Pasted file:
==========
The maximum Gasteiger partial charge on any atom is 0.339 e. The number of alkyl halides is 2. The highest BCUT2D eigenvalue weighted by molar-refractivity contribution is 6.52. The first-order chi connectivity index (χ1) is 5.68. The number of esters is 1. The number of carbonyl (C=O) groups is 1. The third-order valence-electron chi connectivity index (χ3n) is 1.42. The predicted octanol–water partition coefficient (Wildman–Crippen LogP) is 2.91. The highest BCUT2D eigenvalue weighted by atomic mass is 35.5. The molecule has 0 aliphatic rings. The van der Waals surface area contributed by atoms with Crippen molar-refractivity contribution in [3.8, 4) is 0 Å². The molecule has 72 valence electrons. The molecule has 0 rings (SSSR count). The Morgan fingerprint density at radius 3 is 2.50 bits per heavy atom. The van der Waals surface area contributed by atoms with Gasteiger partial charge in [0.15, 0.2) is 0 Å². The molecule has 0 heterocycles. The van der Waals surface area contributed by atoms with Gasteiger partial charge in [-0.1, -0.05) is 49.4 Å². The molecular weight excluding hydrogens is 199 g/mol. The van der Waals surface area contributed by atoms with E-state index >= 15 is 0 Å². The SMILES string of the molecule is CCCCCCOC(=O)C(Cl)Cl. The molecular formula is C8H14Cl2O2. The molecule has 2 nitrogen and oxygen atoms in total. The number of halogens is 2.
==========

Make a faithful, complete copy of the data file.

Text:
The maximum Gasteiger partial charge on any atom is 0.339 e. The number of alkyl halides is 2. The highest BCUT2D eigenvalue weighted by molar-refractivity contribution is 6.52. The first-order chi connectivity index (χ1) is 5.68. The number of esters is 1. The number of carbonyl (C=O) groups is 1. The third-order valence-electron chi connectivity index (χ3n) is 1.42. The predicted octanol–water partition coefficient (Wildman–Crippen LogP) is 2.91. The highest BCUT2D eigenvalue weighted by atomic mass is 35.5. The molecule has 0 aliphatic rings. The van der Waals surface area contributed by atoms with Crippen molar-refractivity contribution in [3.8, 4) is 0 Å². The molecule has 72 valence electrons. The molecule has 0 rings (SSSR count). The Morgan fingerprint density at radius 3 is 2.50 bits per heavy atom. The van der Waals surface area contributed by atoms with Gasteiger partial charge in [0.15, 0.2) is 0 Å². The molecule has 0 heterocycles. The van der Waals surface area contributed by atoms with Gasteiger partial charge in [-0.1, -0.05) is 49.4 Å². The molecular weight excluding hydrogens is 199 g/mol. The van der Waals surface area contributed by atoms with E-state index >= 15 is 0 Å². The SMILES string of the molecule is CCCCCCOC(=O)C(Cl)Cl. The molecular formula is C8H14Cl2O2. The molecule has 2 nitrogen and oxygen atoms in total. The number of halogens is 2.